- Homeless: More People Live on the Streets Amid Arctic Blasts than Stats ShowPosted 1 month ago
- EXCLUSIVE: Nassau County Taxpayers Secretly Charged Millions For Police Crime Lab ScandalPosted 2 months ago
- LI Parents & Teachers Revolt Against Common CorePosted 3 months ago
- LIRR Massacre Film Resurrects Horror, Hope & Familiar QuestionsPosted 4 months ago
- Natalie Portman: Hometown HeroinePosted 4 months ago
- Jackie O: LI’s First LadyPosted 4 months ago
- Tattoos on Long Island: Four CornersPosted 5 months ago
- One Year Later: Long Islanders Still Suffering from SandyPosted 5 months ago
- Superstorm Sandy Art: Beauty from DevastationPosted 5 months ago
- Is LI Still Due for the Big One? Experts Differ on ‘Storm of the Century’Posted 5 months ago
Dalai Lama ‘Dead’ Hoax Discredited
Twitter is at it again.
Well, not Twitter, but the people who misuse the social media site and decide to post/repost something, allowing potentially untrue information to spread like wildfire without any repercussions.
On Tuesday, a Twitter account that purports itself to be the official media account of the minister of foreign affairs in India sent out a tweet to its 200-something followers announcing the “death” of the Dalai Lama.
Here’s the tweet in question:
THE GOVERNMENT OF INDIA ANNOUNCES THE DEATH OF H.H. TENZIN GYATSO, THE 14TH DALAI LAMA TODAY IN DELHI
— Salman Khurshid (@IndiaMOFA) January 15, 2013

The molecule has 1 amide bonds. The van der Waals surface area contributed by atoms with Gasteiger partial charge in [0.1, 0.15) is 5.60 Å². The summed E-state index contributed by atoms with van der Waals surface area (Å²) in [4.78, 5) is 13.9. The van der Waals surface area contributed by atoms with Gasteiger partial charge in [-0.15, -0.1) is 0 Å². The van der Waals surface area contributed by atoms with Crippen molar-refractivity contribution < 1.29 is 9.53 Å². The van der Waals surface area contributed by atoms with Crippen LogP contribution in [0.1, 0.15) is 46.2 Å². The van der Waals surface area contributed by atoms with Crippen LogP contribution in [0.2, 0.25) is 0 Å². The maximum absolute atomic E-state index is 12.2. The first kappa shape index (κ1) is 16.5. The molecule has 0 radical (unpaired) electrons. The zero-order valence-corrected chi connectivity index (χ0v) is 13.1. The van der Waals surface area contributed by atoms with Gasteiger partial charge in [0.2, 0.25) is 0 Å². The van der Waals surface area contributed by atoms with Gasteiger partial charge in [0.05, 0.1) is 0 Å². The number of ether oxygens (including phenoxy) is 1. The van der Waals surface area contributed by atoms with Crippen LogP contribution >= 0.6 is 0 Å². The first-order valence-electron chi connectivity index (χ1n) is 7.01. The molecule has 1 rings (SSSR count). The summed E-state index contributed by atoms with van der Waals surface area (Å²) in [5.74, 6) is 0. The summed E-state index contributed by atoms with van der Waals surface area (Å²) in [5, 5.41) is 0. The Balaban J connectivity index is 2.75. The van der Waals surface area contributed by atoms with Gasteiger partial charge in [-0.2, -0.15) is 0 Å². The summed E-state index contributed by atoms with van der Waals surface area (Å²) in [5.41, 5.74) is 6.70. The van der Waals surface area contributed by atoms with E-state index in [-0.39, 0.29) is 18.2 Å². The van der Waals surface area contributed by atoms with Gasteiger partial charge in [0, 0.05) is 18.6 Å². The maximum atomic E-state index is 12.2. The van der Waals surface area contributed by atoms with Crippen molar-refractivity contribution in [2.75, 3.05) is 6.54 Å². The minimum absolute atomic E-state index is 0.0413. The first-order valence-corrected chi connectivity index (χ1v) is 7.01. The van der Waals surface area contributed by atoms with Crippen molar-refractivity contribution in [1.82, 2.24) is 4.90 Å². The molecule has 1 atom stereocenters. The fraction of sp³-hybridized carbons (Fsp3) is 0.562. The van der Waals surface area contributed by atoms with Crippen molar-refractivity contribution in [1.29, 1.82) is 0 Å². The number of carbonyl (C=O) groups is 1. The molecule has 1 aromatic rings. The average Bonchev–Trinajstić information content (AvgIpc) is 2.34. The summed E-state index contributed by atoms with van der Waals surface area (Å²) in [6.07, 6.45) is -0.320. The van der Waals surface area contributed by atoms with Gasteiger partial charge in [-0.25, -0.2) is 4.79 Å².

So, is the Dalai Lama dead or not dead? Most Twitter users have shrugged this off as another social media death rumor. Not to mention the fact that no official news agency has even hinted at it.
“Wanna kill who rumored Dalai Lama is no more,” read one tweet. (They may be taking it too far, but you get the point.)
Somewhere meshed in with people randomly quoting the Dalai Lama are other Twitter users discrediting the original tweet. Many think it’s nonsense.
The Dalai Lama now joins a host of other celebrities and luminaries who have been killed off by social media sites. Many times these subject turn into trending topics that further fans the rumor.
Some famous fake deaths revolve around comedian George Lopez, singer Taylor Swift, ass kicker Jackie Chan and even funnyman Eddie Murphy.
Reports of their demise were quickly squashed.
Some social media users also attempted to kill off Bill Cosby.
Here’s your lesson of the day: don’t believe the Twitter rumor mill.